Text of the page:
The only illumination in the alleyway came from a lamppost a few yards away from me, directly in front of the building I had my back to. I pushed myself up tighter to the wall, hoping my body would disappear into the darkness and give me some edge in this fight. The single yellow bulb lit the frosted street and splayed light against the wall opposite me, guiding my eyes to where the Brunos would be coming from. A gust of cold wind hit my face and bare arms. I’d left my jacket at home … or maybe in the car? I wasn’t sure where I left things anymore. But adrenalin kept me warm.
I carried my weapon in my right hand now, and I lifted it as I braced myself against the cool brick. All seven .38 rounds were ready to find places to park themselves. I pulled the hammer back, hearing the mechanisms inside switch. Just like a cowboy gun: single-action, built for speed.
The three Brunos were well equipped, but stupid and blinded by rage as they appeared at the mouth of the alleyway. Maybe they were expecting to see me running farther down the alley, making it easy for them. They caught a glimpse of my gleaming steel a moment too late; my finger was faster than their arms. Moments later, they were lying on the bloody street, and another seven rounds were gone from my weapon.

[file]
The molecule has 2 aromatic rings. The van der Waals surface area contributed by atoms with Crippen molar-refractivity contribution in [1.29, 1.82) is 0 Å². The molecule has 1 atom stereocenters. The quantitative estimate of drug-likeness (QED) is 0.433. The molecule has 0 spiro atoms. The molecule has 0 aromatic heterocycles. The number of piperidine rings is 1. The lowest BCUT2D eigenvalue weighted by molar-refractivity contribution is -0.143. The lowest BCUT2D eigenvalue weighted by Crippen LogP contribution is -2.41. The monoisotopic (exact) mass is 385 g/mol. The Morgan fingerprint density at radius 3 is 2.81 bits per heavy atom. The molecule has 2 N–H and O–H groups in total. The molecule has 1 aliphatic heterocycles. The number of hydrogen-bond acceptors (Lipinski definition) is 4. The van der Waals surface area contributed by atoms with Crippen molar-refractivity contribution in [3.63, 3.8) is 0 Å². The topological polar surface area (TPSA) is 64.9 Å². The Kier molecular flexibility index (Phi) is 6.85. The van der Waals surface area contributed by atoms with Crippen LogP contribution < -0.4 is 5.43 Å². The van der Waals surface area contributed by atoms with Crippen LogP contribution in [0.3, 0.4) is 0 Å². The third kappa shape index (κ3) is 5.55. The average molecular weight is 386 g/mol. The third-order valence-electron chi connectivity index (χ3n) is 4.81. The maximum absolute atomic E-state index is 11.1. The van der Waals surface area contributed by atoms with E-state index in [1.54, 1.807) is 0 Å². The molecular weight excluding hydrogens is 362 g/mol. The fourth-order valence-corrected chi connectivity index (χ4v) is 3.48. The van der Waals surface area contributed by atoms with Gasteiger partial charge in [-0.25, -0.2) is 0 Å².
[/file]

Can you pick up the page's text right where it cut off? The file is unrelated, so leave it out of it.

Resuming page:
My head was rocking with the blasts, which had been amplified in the enclosed space.
I walked up to the trio of corpses and reached down to grab the leader’s Tommy gun. The M1929 was a good advancement on the classic design of the submachine gun. Unfortunately for these boys, weapons had no loyalty. The gunman who’d been spitting out insults earlier was at my feet now. He looked like any Mafia Bruno — pale skin, thick beard, short hair, dark coat. His guts were spilling out, but he was still kicking.